"The President has a dangerous habit of undermining the intelligence community to fit his alternate reality," Senate Intelligence Committee Vice Chairman Mark Warner, a Democrat, tweeted in response. "People risk their lives for the intelligence he just tosses aside on Twitter."

Former CIA Director John Brennan, an outspoken critic whose security clearance was revoked last August, also took Trump to task, calling the president's tweets an indication of "the extent of your intellectual bankruptcy," writing that Americans "need to understand the danger you pose to our national security."

And former Director of National Intelligence, James Clapper, told VOA the president's tweets were "sophomoric."

"He should actually read the written assessment," Clapper said. "I guess he's reacting to the media focus on the disparities between what the IC [Intelligence Community] assessed and what his 'gut' tells him, so, of course he had to push back."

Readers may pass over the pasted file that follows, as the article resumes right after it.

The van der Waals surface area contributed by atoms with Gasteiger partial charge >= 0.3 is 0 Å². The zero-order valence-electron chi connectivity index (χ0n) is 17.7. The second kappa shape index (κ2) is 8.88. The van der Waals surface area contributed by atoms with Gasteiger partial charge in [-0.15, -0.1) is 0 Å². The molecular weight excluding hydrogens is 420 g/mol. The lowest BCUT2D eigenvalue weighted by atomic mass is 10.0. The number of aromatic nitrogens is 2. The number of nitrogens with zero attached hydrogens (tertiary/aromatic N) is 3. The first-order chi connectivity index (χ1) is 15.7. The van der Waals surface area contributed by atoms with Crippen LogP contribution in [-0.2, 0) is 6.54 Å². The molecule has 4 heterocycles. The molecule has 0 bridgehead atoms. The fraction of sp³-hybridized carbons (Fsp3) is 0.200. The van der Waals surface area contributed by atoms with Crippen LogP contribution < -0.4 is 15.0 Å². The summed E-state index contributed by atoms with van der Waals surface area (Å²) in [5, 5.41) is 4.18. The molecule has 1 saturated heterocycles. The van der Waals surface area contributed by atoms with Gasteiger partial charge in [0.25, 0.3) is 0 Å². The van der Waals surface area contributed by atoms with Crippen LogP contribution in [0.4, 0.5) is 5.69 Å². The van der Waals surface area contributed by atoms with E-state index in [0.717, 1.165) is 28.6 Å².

'Not that big' a deal

Yet other former officials described the commotion over the president's tweets as overblown.

"This is not that big a thing," said Steve Bucci, a visiting fellow at the Heritage Foundation who previously served as an assistant to former U.S. Defense Secretary Donald Rumsfeld.

"Frankly, I see both sides kind of doing what they get paid to do," he told VOA. "The intel community is supposed to be the factual analyzers and the president picks the policies he wants to follow.

"They clearly have failed to convince him that their position is correct. And now everybody is going nuts because he's not treating what the intelligence community says as holy writ," Bucci said.

Bucci also said it would be a mistake to view Trump's tweets as an indictment of his intel chiefs as opposed to messages meant for Iran and North Korea.